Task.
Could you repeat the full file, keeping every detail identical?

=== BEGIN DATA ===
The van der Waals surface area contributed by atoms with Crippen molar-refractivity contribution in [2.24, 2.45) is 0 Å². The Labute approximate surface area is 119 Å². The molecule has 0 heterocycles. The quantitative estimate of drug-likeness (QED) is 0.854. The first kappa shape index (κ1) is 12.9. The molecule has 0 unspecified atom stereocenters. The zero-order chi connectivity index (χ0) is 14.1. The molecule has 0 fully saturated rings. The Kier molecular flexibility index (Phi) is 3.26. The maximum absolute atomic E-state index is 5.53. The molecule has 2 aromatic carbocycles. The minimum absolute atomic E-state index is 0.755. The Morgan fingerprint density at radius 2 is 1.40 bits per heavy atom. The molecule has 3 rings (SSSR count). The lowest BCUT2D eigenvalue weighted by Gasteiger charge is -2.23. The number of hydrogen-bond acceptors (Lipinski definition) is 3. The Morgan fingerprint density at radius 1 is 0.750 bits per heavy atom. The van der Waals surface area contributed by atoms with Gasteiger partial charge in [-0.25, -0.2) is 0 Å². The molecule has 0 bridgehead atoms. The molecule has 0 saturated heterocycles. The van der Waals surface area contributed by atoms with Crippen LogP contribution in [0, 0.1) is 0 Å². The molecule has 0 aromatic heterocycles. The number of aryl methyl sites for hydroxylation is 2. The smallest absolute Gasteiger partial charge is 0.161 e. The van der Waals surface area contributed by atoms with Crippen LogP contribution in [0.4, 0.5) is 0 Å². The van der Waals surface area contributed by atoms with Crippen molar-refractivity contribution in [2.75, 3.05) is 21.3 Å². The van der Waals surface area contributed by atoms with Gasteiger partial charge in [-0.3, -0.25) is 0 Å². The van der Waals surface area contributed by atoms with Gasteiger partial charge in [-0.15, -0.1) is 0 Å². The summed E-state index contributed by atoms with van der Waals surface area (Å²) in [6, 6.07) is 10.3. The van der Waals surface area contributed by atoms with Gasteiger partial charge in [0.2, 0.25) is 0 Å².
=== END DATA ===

The van der Waals surface area contributed by atoms with Crippen molar-refractivity contribution in [2.24, 2.45) is 0 Å². The Labute approximate surface area is 119 Å². The molecule has 0 heterocycles. The quantitative estimate of drug-likeness (QED) is 0.854. The first kappa shape index (κ1) is 12.9. The molecule has 0 unspecified atom stereocenters. The zero-order chi connectivity index (χ0) is 14.1. The molecule has 0 fully saturated rings. The Kier molecular flexibility index (Phi) is 3.26. The maximum absolute atomic E-state index is 5.53. The molecule has 2 aromatic carbocycles. The minimum absolute atomic E-state index is 0.755. The Morgan fingerprint density at radius 2 is 1.40 bits per heavy atom. The molecule has 3 rings (SSSR count). The lowest BCUT2D eigenvalue weighted by Gasteiger charge is -2.23. The number of hydrogen-bond acceptors (Lipinski definition) is 3. The Morgan fingerprint density at radius 1 is 0.750 bits per heavy atom. The van der Waals surface area contributed by atoms with Gasteiger partial charge in [-0.25, -0.2) is 0 Å². The molecule has 0 bridgehead atoms. The molecule has 0 saturated heterocycles. The van der Waals surface area contributed by atoms with Crippen LogP contribution in [0, 0.1) is 0 Å². The molecule has 0 aromatic heterocycles. The number of aryl methyl sites for hydroxylation is 2. The smallest absolute Gasteiger partial charge is 0.161 e. The van der Waals surface area contributed by atoms with Crippen LogP contribution in [0.4, 0.5) is 0 Å². The van der Waals surface area contributed by atoms with Crippen molar-refractivity contribution in [2.75, 3.05) is 21.3 Å². The van der Waals surface area contributed by atoms with Gasteiger partial charge in [-0.3, -0.25) is 0 Å². The van der Waals surface area contributed by atoms with Gasteiger partial charge in [-0.15, -0.1) is 0 Å². The summed E-state index contributed by atoms with van der Waals surface area (Å²) in [6, 6.07) is 10.3. The van der Waals surface area contributed by atoms with Gasteiger partial charge in [0.2, 0.25) is 0 Å².